ABUJA (Reuters) – The United Nations’ World Food Programme could in a few weeks run out of funding to feed millions living on the brink of famine in Nigeria, four people familiar with the matter said, intensifying one of the world’s largest humanitarian crises.
In the northeast, 4.7 million people, many of them refugees from the conflict with Islamist insurgency Boko Haram, need rations to survive, according to the World Food Programme (WFP), one of the main aid groups handing out food. Many of those living in camps for displaced people say they already barely get enough to eat.
“With the money they have right now, and if they won’t cut rations, they can only go to May 18,” one person said, citing talks with the WFP, who asked to not be named because they were not authorised to speak to media.
The WFP was “reasonably certain” it would get enough funding to last until late June, the person added.
“All humanitarian crises globally are woefully underfunded and for WFP Nigeria is in one of the worst situations for funding,” a WFP spokeswoman said.
“We are trying to save lives. We need over the next six months $207 million for Nigeria. At the moment the programme is 13 percent funded for 2017. It’s extremely low. Of the four countries facing famine it is the least funded.”
The conflict with Islamist insurgency Boko Haram, which seeks to establish a caliphate in Nigeria’s northeast, began in 2009 and shows no sign of ending. It has killed more than 20,000 people and displaced more than two million.
Nigeria’s northeast is now teetering on the brink of famine, aid organisations say, pointing to two years of missed crop harvests in what was once a breadbasket for the country, and the high likelihood of missing a third.
The approaching rainy season increases the risk of disease spreading, especially within camps for the displaced, adding more stress to efforts to respond to the humanitarian crisis.
The wet season also means tens of thousands of refugees are attempting to return home to farm, despite facing serious dangers, saying there is not enough food provided in the camps to sustain them.
In a meeting on Monday with the WFP in Nigeria’s capital Abuja, donor countries and organisations, criticised the group for not having a satisfactory contingency plan if funding starts to dry up, two of the people with knowledge of the talks said.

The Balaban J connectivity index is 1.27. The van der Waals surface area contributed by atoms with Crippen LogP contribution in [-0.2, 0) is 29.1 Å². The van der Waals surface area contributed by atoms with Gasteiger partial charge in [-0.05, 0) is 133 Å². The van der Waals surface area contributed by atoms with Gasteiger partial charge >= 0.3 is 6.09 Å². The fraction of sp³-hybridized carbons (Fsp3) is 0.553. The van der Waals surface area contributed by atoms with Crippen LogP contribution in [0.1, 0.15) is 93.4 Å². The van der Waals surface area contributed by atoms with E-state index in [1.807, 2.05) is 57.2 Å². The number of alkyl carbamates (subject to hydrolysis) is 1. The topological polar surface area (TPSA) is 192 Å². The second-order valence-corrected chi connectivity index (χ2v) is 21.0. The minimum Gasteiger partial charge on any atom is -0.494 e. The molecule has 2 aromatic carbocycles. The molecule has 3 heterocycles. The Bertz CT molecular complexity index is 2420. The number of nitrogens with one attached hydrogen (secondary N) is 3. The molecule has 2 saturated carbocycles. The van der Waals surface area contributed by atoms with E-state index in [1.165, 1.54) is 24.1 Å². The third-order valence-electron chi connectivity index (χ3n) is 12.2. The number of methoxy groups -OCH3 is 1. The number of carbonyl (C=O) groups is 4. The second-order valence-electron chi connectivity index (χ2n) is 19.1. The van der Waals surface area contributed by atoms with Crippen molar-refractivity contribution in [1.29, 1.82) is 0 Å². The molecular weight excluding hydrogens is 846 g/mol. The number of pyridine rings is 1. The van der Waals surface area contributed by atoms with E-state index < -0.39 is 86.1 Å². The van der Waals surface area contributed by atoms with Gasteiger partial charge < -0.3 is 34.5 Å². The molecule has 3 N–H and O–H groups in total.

The WFP spokeswoman said meetings with donors were genial, open and frank.
“When we are funded and able to get out to the field we are getting to people. This crisis can be averted and we want people to understand this will work if it’s funded. We can avert the famine.”
The U.S. Embassy in Abuja said the U.S. government was working “urgently and cooperatively with our partners in an effort to address the critical humanitarian needs in northeastern Nigeria”.
“There is not adequate funding to sustain the global response to those needs here. Additional resources must be found urgently so that feeding does not stop,” the embassy said in emailed comments to Reuters.
The WFP and donors have also locked horns over who is to blame for the lack of funding reaching the aid organisation, with the U.N. agency saying the money promised has not been released to them and donors arguing that basic paperwork still has not been submitted, the two people said.
“There’s a dark cloud hanging over them that they’ll cut rations,” one person said. “It shouldn’t be this way.”
The WFP, along with other groups, has come under fire in Nigeria for its slow reaction to the humanitarian crisis in the northeast, only launching a full-fledged response last year while other aid organisations had been in the country since at least 2014.
On Wednesday, the U.N. children’s fund said its response to the crisis “remains severely underfunded”, a warning echoed by many other aid groups.
The United Nations says it needs $1.5 billion in humanitarian aid this year for the Lake Chad region – which spreads across parts of Nigeria, Niger, Cameroon and Chad – and $457 million had been pledged for 2017 by late February.
Despite the Nigerian army saying the insurgency is on the run, large parts of the country’s northeast, particularly in Borno state, remain under threat from Boko Haram. Suicide bombings and gun attacks have increased in the region since the end of the rainy season late last year.
(Additional reporting by Stephanie Nebehay in Geneva; Editing by Susan Thomas)
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